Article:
A Sailor's Homecoming

The crew is disbanding after 15 days of cruising the caribbean and a warm welcome home is in store.

Sailor's Welcome home

Mark Pillsbury

Sunday, December 5

Day 17,

Our rude awakening came at 4:45 am Saturday morning, courtesy of the alarm on my cell phone. At that moment, what had been all about wind, waves, and waypoints for the better part of 15 days, was about to turn complicated with security checks, flight schedules, arranging a ride home from the airport, emails, the work week ahead, and all the other details life ashore throws in your face.

We'd packed our bags the night before, so we only needed to throw them into the inflatable and haul them ashore to be set to go. We planned to make two trips in an attempt to keep the gear and crew dry, and it would have worked, too, had I not worn my shoes when I stepped into the dinghy and stood ankle deep in bilge water. I'd regret that move 12 hours later, sitting on an airplane, when they were still damp and had that special odor boat shoes can develop with age and seawater.

Ulf and Philip had decided to rent a car on Saturday and tour the island, so they came ashore with us and drove Bob, Peter and I to the airport in St. John's. Ulf planned to remain on Tioga another week, and Philip would not leave until the New Year, so they had adventures aplenty ahead of them. For the rest of us, a well-earned homecoming beckoned.

It was still quite dark when we left Falmouth Harbour, but lights were on in many of the houses along our route. From the boat and in the car, you could hear the occasional rooster crow, and the smell the scent of burning wood or maybe sugar cane was in the air.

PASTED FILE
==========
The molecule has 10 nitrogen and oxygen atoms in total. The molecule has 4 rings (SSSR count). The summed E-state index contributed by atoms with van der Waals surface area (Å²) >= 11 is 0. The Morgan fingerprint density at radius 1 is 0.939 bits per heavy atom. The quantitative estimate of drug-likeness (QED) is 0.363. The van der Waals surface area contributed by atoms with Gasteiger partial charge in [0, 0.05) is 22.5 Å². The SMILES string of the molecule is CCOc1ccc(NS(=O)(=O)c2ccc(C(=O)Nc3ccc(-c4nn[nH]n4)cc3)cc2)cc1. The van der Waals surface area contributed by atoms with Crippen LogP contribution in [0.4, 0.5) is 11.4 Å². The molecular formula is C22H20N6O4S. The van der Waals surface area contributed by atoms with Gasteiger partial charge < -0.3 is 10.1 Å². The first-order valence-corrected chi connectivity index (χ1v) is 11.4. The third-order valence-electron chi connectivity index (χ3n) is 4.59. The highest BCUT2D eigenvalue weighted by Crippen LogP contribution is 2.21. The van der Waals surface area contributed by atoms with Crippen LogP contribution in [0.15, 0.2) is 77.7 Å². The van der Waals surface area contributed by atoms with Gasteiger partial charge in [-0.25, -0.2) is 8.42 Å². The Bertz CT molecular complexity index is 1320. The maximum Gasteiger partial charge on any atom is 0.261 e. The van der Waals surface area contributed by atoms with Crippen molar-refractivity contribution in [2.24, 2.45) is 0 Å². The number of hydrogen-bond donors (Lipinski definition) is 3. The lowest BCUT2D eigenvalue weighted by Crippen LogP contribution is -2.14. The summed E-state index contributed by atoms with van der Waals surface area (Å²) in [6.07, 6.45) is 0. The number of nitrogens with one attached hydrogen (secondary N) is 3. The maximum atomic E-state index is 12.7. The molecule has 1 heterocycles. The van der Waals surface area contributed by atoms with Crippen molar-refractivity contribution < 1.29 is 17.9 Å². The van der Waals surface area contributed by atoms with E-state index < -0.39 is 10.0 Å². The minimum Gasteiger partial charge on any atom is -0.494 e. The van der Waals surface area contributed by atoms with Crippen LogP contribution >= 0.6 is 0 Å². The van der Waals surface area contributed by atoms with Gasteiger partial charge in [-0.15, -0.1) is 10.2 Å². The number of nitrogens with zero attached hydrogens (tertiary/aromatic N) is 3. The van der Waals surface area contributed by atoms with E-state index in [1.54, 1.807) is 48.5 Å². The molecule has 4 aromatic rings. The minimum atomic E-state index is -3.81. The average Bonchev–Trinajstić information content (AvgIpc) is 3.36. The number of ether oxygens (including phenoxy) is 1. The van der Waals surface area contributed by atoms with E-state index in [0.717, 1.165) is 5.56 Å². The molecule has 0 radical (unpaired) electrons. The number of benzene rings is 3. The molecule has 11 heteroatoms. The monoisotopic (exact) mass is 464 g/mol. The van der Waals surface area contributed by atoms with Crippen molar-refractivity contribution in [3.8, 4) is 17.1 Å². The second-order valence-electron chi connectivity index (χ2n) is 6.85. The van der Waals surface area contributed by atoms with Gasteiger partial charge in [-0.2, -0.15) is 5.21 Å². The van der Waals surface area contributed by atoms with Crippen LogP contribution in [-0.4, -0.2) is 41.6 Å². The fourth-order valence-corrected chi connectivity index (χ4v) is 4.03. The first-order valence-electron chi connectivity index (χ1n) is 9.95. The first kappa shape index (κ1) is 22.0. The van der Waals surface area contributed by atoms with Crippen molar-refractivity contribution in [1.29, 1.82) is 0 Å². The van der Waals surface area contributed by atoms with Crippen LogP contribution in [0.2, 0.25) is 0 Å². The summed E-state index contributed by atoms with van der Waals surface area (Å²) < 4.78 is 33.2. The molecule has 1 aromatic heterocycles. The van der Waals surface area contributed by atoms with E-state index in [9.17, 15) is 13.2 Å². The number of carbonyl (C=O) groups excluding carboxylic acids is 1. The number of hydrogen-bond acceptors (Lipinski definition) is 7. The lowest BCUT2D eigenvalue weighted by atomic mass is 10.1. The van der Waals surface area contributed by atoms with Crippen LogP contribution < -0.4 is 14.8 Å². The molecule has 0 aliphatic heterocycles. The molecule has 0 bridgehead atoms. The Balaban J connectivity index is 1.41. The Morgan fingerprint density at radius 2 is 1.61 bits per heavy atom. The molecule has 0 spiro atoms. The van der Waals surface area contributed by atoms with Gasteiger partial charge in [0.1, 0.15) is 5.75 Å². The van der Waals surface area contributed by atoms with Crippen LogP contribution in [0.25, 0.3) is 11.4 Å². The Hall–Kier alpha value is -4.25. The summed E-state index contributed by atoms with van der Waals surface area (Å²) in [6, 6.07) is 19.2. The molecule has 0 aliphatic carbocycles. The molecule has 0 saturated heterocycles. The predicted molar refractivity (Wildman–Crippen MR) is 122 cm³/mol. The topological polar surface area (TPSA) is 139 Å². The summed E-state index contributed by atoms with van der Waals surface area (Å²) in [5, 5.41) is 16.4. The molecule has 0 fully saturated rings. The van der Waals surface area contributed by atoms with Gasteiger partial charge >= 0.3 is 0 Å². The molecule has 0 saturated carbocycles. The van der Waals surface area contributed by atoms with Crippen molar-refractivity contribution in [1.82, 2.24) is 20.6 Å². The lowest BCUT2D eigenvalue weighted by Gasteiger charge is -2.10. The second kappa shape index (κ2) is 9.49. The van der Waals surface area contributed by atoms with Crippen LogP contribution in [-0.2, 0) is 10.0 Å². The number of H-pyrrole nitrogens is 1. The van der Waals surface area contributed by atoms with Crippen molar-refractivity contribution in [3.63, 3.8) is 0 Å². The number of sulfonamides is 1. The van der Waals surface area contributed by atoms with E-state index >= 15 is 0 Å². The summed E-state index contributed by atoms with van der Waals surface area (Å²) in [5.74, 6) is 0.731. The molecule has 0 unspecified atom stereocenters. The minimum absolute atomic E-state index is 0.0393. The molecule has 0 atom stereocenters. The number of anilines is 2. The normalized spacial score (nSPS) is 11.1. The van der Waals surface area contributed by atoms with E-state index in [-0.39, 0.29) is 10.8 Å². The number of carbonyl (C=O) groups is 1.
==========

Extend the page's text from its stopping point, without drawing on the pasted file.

Our first flight got us to San Juan by 10:30, where we had a four-hour wait until the next flight, to Boston. I'd wager that 240 minutes worth of Feliz Navidad played on steel drums is about all the human spirit can endure, or my spirit at least. Never was a departure flight more welcome than American's carol-free 1334. That said, the pilot'-s report of beautiful weather in Boston, with temperatures hovering near 40 had an ominous ring to it.

Peter's wife, Linda, and their daughter Lillianna met us at the airport, and boy it was good to see them. They, though, might have wished we'd perhaps bathed more recently when Bob asked them to roll up the windows. The best part of our home coming after the delicious dinner the girls pulled together, was the sign Lillianna made and hung on the bulletin board at the end of the causeway.

'Welcome Home Sailors!" it said.

And that, my friend, closed the final chapter in this part of the story Tioga's winter adventure to the Caribbean. The boat will stay in Falmouth, on a mooring, once the holidays are over and Philip and his family flies home. Hopefully she'll see some use over the winter, and then Philip and a new crew will return in April to start the trek north. The real homecoming, of course, will be next spring, when Tioga is tied, once again, on her mooring, right here in Nahant. This post is made possible by Iridium and Global Marine Networks.

To read the rest of Mark's trip blog click here